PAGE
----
Date of Award

Summer 7-16-2021

Degree Type


Degree Name

Doctor of Philosophy (PhD)


Human Development and Family Science


Razza, Rachel A.

Subject Categories

Family, Life Course, and Society | Social and Behavioral Sciences | Sociology


The purpose of this study was to explore the impact participating in a mindfulness-based intervention would have on various markers of well-being, including self-compassion, long-term self-regulation, and involuntary stress response for urban adolescents. This study evaluated how the individual factors of gender, grade level, and baseline extraversion/surgency are associated with the effect of the intervention on well-being outcomes. Participants in the final analytic sample included 1,809 students in ninth (316), eleventh (1258), and twelfth (235) grade from two public high schools in Philadelphia, Pennsylvania. The intervention was delivered by instructors trained in the Inner Strength Teen Program and classes took place once a week for 12 weeks and were approximately 50 minutes in length. Adolescents completed self-report measures tapping the markers of well-being at pre- and posttest. Data was analyzed using a series of repeated-measures and mixed-model ANCOVAS to investigate the effectiveness of the intervention on promoting well-being as well as the changes in those variables that are associated with gender, developmental timing, and extraversion/surgency. Results indicated that participation in the Inner Strength Teen Program may promote self-compassion, reduce rumination, and increase involuntary action. Significant changes were not found in physiological arousal, emotional arousal, intrusive thoughts, or long-term self-regulation. Adolescent females experienced greater increases in their self-compassion in comparison to adolescent males. Ninth grade students experienced greater increases in their self-regulation and greater reductions in their emotional arousal, involuntary action, and total involuntary engagement scores in comparison to eleventh and twelfth grade students. The high-intensity pleasure facet of extraversion/surgency was found to be significantly associated with changes in self-compassion and marginally associated with changes in long-term self-regulation. No other significant gender or grade level differences were found. These findings highlight how individual factors may play a role in mindfulness-based school intervention outcomes.Key words: Adolescence, mindfulness, self-compassion, self-regulation, stress, gender, developmental timing, temperament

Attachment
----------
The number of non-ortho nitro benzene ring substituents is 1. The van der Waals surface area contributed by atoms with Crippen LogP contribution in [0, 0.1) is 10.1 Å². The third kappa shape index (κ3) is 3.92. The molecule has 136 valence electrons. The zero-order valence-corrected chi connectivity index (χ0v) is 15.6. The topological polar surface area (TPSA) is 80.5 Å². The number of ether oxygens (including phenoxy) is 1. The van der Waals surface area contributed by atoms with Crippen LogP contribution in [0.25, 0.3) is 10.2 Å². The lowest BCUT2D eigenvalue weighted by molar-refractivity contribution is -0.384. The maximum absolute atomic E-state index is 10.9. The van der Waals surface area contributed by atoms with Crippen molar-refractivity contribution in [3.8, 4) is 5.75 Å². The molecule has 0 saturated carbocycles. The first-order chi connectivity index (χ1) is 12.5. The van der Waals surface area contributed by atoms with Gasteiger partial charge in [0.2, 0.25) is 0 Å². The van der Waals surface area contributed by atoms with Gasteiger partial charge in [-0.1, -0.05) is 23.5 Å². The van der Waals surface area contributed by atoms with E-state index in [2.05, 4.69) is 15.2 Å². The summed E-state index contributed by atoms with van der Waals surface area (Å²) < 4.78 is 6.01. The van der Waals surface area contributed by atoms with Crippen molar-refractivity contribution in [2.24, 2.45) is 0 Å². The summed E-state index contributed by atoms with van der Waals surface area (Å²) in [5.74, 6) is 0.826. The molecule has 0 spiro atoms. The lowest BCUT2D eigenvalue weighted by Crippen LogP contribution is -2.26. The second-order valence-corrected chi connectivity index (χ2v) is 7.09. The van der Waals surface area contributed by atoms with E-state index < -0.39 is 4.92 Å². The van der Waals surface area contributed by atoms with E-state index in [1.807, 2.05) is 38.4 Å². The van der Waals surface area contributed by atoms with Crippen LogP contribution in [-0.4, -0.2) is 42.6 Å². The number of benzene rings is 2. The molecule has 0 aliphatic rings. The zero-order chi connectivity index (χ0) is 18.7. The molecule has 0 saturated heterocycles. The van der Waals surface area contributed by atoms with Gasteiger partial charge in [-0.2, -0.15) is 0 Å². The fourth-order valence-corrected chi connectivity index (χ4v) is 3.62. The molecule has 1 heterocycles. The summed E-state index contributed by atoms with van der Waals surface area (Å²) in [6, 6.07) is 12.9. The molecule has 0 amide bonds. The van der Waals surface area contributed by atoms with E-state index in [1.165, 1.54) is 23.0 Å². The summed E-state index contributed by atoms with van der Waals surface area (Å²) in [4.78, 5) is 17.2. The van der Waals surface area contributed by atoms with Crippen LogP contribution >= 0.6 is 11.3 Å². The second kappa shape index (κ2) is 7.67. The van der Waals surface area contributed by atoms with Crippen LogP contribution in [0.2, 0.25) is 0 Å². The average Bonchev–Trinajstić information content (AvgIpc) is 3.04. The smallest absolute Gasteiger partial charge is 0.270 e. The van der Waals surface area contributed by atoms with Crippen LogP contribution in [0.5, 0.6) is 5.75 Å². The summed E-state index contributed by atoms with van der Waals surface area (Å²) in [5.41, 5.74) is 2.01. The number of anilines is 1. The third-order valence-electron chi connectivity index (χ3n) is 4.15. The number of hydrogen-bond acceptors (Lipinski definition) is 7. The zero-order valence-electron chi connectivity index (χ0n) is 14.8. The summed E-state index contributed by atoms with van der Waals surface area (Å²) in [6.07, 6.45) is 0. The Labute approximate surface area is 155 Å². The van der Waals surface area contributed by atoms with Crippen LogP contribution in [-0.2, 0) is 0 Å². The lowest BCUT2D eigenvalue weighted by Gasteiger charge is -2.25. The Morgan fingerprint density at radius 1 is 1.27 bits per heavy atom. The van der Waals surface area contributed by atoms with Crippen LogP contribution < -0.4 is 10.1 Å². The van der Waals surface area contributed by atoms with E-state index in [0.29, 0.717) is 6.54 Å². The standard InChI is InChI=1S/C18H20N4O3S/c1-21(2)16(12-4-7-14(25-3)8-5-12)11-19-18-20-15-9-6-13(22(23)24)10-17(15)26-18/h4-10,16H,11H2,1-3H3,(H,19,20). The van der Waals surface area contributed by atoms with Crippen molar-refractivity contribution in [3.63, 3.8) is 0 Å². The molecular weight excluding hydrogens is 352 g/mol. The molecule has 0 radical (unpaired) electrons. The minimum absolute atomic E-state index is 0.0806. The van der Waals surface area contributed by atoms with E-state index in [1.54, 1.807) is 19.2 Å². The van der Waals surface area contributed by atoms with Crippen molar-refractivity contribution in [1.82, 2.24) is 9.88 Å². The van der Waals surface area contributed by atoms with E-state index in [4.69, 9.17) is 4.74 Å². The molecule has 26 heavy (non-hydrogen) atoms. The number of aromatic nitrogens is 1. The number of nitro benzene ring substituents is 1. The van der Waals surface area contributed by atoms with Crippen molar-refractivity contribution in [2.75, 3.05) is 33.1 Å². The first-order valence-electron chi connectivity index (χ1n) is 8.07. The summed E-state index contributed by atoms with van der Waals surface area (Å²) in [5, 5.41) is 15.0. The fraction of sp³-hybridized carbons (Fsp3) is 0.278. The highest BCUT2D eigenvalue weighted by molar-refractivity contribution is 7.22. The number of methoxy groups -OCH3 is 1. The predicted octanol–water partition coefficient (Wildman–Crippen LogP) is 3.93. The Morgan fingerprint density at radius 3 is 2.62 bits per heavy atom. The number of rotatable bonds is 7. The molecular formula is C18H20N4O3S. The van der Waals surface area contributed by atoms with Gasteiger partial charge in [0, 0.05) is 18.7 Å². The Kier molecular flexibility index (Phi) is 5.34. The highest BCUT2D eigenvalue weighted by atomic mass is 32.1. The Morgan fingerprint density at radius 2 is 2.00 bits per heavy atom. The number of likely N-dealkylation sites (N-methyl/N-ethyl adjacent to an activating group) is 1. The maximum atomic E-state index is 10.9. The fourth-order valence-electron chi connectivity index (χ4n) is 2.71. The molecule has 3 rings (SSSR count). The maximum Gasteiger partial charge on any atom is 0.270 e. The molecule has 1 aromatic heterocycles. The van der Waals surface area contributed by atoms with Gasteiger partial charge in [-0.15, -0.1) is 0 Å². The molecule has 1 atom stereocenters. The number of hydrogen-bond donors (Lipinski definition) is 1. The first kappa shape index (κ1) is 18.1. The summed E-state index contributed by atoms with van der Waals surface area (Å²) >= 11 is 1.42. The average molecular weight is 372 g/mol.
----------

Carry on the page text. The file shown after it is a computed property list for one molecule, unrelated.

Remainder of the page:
Open Access